He could be possible. He's not logically incomprehensible, but, that doesn't necessarily mean that he's possible. It's also possible that people find out that god is impossible.(With hard evidence, mind you.) You can't discredit that possibility. Despite his logical possibility, his logical impossibility can't be discredited. See. This argument uses a lot of really silly leaps in logic. By saying that god is in the gaps, and that we don't have to prove anything because nobody knows, it makes the argument moot. It's a lovely argument to pitch to people who don't have much of a brain.
Personally, I'm fairly on the fence here, and I'm not too afraid of death because I want to know where everything is going, but using cheap parlor tricks and twisting words and logic to make an argument that -seems- to stand on its own without any hard proof doesn't work on me.
I might not be able to entirely articulate what point I'm getting at, and if that's the case, I apologize, but the first premise of this argument is the reason it fails. It makes an assumption and tries to prove that assumption with its further premises. It's a ridiculous little anecdote, but ultimately, the argument is moot, because it doesn't prove anything. What I think I can compare it to the easiest is Pascal's Wager. Not that I'm saying the logic is the same, nor the point, but Pascal's Wager is one of those cheap arguments that tries to sway people, though it does it in a more direct and brutish manner.
Logic can't prove or disprove god. We're human, our thoughts are inherently flawed. Again, infinite possibilities does not necessarily mean that all things are possible. I'm a skeptical believer.
The argument, as philosophers, both theistic and atheistic, have agreed upon, can only be defeated at premise 1, which is whether God is possible or not. Hence, the only way to defeat it is to say that God is logically incomprehensible. If He is not logically incomprehensible, then He is real, by definition. Plantinga even admitted that this is up the the person to decide; however, in what way would He be illogical?
Nonsense! The first premise takes a leap in logic by assuming that such a maximal being is possible in any possible universe.
It's the burden of the person who makes the argument to prove that they are indeed possible. And then we get back into the classic argument of 'you can't prove that god isn't real' and 'well you can't prove that he is.'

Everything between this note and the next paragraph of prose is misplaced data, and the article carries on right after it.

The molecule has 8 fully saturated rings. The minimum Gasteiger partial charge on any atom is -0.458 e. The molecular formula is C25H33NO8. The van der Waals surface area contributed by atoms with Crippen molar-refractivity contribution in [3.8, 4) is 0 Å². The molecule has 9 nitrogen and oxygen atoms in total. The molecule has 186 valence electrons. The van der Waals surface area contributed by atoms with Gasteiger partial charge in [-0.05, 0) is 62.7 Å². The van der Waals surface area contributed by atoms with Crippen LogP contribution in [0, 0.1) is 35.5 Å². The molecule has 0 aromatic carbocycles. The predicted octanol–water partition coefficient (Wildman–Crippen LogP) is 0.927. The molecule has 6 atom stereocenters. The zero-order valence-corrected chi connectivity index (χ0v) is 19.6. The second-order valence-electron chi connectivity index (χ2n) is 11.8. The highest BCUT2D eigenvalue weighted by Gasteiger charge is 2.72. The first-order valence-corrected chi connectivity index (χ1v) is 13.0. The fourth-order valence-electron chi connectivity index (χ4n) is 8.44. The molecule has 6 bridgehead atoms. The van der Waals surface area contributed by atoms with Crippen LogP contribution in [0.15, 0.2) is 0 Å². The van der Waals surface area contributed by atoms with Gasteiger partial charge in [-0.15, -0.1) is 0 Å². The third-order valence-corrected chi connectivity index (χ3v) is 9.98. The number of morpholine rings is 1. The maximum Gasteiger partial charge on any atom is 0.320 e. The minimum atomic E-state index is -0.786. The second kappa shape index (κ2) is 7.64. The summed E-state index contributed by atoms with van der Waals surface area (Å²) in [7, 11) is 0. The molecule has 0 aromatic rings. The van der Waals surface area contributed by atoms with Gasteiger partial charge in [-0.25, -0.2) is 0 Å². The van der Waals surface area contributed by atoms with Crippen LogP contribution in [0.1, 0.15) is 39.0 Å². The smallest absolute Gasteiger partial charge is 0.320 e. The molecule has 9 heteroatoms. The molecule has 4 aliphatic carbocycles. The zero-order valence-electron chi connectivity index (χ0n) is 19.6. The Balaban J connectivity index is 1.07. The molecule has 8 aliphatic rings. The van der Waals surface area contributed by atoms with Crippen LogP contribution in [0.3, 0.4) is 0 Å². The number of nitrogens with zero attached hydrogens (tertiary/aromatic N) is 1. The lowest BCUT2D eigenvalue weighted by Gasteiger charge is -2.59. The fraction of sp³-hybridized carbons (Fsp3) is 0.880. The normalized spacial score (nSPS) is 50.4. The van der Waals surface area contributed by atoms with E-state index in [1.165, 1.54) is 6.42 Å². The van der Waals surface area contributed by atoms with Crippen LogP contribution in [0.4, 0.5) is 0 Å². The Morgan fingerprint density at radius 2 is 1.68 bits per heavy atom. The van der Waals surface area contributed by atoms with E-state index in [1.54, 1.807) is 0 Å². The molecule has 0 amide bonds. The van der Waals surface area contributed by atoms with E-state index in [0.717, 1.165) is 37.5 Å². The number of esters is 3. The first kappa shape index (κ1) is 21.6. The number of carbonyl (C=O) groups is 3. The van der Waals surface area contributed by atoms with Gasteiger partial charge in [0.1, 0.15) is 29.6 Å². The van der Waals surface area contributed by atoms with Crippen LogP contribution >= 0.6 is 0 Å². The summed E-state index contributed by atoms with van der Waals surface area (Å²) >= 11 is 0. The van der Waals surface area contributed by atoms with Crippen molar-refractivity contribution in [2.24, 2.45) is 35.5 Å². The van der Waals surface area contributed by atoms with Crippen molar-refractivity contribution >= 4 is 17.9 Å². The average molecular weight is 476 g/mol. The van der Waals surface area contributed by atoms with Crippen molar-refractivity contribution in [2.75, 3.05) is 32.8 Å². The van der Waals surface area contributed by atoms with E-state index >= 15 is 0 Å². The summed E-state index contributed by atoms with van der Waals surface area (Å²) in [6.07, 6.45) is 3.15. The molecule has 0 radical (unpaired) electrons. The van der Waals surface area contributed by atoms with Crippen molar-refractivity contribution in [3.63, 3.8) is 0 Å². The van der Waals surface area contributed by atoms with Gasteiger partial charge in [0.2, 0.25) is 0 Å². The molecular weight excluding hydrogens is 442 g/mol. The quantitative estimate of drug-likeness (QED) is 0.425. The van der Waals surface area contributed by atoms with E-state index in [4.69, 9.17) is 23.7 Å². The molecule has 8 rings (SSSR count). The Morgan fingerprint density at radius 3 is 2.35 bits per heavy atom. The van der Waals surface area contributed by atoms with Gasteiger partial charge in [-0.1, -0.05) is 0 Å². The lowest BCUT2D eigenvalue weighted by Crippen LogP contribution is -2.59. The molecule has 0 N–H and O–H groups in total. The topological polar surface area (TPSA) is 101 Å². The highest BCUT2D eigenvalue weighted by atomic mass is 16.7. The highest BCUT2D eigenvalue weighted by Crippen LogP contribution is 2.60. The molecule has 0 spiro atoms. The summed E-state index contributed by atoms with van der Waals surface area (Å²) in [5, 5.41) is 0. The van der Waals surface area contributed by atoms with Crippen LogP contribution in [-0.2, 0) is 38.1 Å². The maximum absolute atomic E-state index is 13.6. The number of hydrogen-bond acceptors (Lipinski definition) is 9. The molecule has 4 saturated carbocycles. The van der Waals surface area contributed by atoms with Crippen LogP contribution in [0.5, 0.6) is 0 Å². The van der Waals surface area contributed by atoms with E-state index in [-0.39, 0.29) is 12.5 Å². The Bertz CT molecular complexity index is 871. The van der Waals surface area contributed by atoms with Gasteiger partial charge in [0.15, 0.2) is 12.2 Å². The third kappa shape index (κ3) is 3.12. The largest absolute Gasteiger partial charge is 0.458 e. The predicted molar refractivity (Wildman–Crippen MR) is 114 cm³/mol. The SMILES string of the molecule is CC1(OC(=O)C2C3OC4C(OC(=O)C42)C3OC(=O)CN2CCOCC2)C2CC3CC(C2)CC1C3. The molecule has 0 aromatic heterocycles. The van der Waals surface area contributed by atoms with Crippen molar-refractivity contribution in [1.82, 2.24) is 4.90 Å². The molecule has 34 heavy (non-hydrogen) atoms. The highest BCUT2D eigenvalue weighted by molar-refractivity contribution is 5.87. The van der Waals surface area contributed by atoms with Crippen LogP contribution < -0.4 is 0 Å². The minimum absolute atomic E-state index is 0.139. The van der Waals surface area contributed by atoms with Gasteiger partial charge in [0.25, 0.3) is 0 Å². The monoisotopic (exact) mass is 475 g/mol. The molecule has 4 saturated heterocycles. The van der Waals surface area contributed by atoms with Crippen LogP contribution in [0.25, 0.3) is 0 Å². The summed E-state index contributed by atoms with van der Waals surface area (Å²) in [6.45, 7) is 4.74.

It's not a very brilliant formula because it doesn't work, ya dork.
Possible because we don't currently possess the knowledge to prove or disprove his possibility.
Really this is a weird failure of language because it's possible for someone to develop cancer or catch a cold, etc, and we know why these things are possible because we can observe and measure these things.
We really don't have any tools for measuring the validity of a god. The idea here insists that god is possible? But what if it's possible that he's not possible? In any possible universe? You can't really discredit the possibility that god is simply an impossibility in all possible realities. Infinite possibilities doesn't necessarily translate to all things being possible, you see.
Or to put it another way, a maximal being doesn't necessarily have to be possible in one universe or any universe, and the current possibility of such a maximal being hinges solely on our inability to observe and accurately measure the possibility of such a being. Y'know, it's like there's multiple kinds possible.
It's really a silly train of logic, I think.
That's like. Communism. Almost. I mean it's kind of communism. It's at least y'know, economic communism or communismish. But I mean whatever you've gotta do -some- taxes at least and I'd rather be in a society where everyone is forced to work together than the lack of a society where people just shoot eachother and take what they want.